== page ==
Minority Report


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Ready for recycling, this bunch of stuff is piled up at random waiting for a truck to haul it all away for scrap. There isn’t any order in it, but everything reflects where it came from, what’s around it. This particular pile forms a kind of pattern in the mind, anchored by the legend “FILIPINO” blazoned on the back of this abandoned chair.

“Filipino” is the official language of the country, but like the chair in the picture, it’s just part of the pile of the many languages used here, and it’s “official” place in the pile is more or less an accident. “Filipino” is in fact just Tagalog, with a few added words for decoration.

Tagalog is a language native only to a few politically powerful provinces in Luzon; most children of the Philippines are raised speaking something else- and the laws and the traffic signs are all written in English.

Likewise with “Filipino Culture”- it’s just another random garage sale, pieces of many different cultures piled up in time and history- from Indonesia, China, Spain and America- plus the particular stamp put on these by the different islands and language groups in the country.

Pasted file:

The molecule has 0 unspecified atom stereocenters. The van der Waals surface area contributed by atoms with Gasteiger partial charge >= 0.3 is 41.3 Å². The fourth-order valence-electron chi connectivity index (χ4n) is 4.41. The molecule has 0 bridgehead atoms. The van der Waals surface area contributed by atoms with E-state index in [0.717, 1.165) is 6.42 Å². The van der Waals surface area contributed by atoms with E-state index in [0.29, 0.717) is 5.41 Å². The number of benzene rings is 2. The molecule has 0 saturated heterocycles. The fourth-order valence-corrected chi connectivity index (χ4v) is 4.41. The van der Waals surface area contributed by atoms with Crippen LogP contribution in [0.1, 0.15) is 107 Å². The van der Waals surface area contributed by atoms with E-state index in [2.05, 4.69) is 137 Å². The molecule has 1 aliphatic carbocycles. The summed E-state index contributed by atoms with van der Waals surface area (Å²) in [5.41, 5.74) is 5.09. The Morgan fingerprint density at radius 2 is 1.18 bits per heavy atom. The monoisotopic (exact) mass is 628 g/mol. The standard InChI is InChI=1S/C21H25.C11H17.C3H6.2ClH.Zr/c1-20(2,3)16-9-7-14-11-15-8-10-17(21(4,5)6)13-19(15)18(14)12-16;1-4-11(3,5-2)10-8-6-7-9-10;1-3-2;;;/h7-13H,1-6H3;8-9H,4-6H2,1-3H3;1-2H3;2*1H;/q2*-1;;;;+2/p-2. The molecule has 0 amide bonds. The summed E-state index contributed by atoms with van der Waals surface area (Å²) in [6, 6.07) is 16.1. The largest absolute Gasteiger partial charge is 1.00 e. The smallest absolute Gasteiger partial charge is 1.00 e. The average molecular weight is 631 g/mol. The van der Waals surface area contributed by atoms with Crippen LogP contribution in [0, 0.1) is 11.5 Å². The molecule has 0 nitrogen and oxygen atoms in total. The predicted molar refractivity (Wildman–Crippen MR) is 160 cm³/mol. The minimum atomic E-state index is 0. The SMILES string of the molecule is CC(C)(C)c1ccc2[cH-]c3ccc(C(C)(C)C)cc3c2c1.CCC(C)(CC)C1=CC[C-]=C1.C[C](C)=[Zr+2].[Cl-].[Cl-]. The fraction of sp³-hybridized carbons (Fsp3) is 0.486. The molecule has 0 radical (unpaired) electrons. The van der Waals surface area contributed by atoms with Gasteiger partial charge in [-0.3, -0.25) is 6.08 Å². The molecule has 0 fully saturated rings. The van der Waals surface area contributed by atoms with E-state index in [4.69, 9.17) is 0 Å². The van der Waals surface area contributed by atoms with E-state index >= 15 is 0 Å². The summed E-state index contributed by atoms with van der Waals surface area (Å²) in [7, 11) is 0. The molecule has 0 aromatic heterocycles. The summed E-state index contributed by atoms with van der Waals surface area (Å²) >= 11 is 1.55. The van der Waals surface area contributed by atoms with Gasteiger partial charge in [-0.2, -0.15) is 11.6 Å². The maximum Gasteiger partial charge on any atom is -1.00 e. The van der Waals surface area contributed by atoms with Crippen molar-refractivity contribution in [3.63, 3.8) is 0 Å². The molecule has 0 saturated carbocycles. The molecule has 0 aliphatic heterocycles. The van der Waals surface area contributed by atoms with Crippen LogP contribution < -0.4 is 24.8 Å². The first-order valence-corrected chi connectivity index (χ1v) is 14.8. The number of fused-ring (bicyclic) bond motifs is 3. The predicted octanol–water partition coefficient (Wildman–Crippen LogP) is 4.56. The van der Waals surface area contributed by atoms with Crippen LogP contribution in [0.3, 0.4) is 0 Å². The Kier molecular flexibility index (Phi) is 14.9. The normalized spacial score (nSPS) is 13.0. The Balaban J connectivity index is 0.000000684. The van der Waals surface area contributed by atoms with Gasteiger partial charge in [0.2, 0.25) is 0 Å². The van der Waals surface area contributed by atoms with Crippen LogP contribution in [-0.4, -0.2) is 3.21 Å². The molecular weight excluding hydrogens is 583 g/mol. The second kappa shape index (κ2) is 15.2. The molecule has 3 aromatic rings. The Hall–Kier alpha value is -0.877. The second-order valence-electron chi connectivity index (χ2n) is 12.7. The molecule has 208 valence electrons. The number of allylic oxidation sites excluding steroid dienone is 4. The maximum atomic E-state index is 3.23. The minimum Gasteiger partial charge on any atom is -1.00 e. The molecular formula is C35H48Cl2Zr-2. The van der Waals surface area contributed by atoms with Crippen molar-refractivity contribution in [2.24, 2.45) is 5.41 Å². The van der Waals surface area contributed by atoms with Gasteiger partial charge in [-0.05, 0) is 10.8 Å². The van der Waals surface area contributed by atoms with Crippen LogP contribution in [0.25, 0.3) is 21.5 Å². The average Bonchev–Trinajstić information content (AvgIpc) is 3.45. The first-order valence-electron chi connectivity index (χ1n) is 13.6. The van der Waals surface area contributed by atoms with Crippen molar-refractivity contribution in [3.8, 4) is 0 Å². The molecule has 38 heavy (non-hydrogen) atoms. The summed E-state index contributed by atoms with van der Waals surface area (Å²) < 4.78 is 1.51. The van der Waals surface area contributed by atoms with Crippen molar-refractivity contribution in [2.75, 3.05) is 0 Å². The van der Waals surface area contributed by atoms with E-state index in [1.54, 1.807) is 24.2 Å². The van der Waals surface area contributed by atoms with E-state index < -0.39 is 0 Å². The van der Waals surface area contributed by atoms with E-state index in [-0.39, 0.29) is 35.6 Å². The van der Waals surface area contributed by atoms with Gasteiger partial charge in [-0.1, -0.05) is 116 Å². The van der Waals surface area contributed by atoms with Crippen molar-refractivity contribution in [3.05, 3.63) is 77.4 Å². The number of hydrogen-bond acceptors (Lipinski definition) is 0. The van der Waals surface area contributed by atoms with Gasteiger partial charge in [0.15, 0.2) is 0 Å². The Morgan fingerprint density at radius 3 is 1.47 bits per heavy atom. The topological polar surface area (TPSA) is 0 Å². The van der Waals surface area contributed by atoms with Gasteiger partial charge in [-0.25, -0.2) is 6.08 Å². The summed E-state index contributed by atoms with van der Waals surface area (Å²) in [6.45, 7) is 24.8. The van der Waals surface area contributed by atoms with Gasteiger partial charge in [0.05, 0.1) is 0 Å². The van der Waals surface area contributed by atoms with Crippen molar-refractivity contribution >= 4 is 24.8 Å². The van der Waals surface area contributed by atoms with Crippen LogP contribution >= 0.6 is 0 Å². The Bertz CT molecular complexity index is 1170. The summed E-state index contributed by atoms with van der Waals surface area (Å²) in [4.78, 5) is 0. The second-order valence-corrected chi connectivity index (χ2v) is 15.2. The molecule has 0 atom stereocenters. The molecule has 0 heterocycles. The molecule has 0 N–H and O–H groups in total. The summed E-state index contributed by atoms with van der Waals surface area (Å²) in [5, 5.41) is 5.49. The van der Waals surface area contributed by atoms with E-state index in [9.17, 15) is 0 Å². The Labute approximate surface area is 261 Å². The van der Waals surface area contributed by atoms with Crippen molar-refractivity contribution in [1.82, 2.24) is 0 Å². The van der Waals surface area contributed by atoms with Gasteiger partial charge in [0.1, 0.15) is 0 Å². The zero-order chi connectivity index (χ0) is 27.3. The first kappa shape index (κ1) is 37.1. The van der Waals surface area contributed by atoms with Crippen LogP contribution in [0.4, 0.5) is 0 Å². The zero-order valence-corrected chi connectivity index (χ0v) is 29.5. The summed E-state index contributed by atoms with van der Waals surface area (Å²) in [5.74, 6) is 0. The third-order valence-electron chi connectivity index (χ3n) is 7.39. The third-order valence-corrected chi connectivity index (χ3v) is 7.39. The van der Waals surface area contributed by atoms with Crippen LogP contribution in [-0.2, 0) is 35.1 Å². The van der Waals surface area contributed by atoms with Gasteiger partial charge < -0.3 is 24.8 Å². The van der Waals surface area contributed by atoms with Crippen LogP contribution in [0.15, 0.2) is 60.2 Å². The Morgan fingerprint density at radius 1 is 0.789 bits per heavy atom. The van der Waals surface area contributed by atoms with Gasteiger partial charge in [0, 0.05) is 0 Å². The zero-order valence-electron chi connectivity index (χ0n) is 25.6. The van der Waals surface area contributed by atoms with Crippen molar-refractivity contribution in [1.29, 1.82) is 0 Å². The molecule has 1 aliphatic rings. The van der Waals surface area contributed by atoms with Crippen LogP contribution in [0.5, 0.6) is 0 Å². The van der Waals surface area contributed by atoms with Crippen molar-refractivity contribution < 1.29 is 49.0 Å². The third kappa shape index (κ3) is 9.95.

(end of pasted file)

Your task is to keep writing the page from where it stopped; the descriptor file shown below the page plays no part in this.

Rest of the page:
And all of these languages and cultures are piled up together, causing never ending quarrels, loud discussions, debates, resentments; the same issues loudly raised over and over again and never resolved, a deafening cultural noise, like crashing nails and bolts in an electric blender.

In another country, this situation would result in constant massacres, mayhem, and even civil war. It has happened often enough- in Indonesia, Sri Lanka, and in any number of African countries. Bombs, burning buildings, refugee camps, pits full of bodies. This doesn’t happen here.

Under all the cultural conflicts between Filipinos, there is an unspoken emotional unity they share in common; a family feeling that holds the country together, in spite of every reason for it to fall apart.

From Luzon to Mindanao, it is relationships between people that count here, not ideologies. Filipinos can certainly be violent, but only in personal matters and for personal reasons. They will not kill each other over ideas.

Like the country where it rests, this jumble of discarded stuff is ready to be recycled, and used again in a fresh and different form. But it will be made from the same material, whatever form it eventually takes. And it will still feel Filipino.

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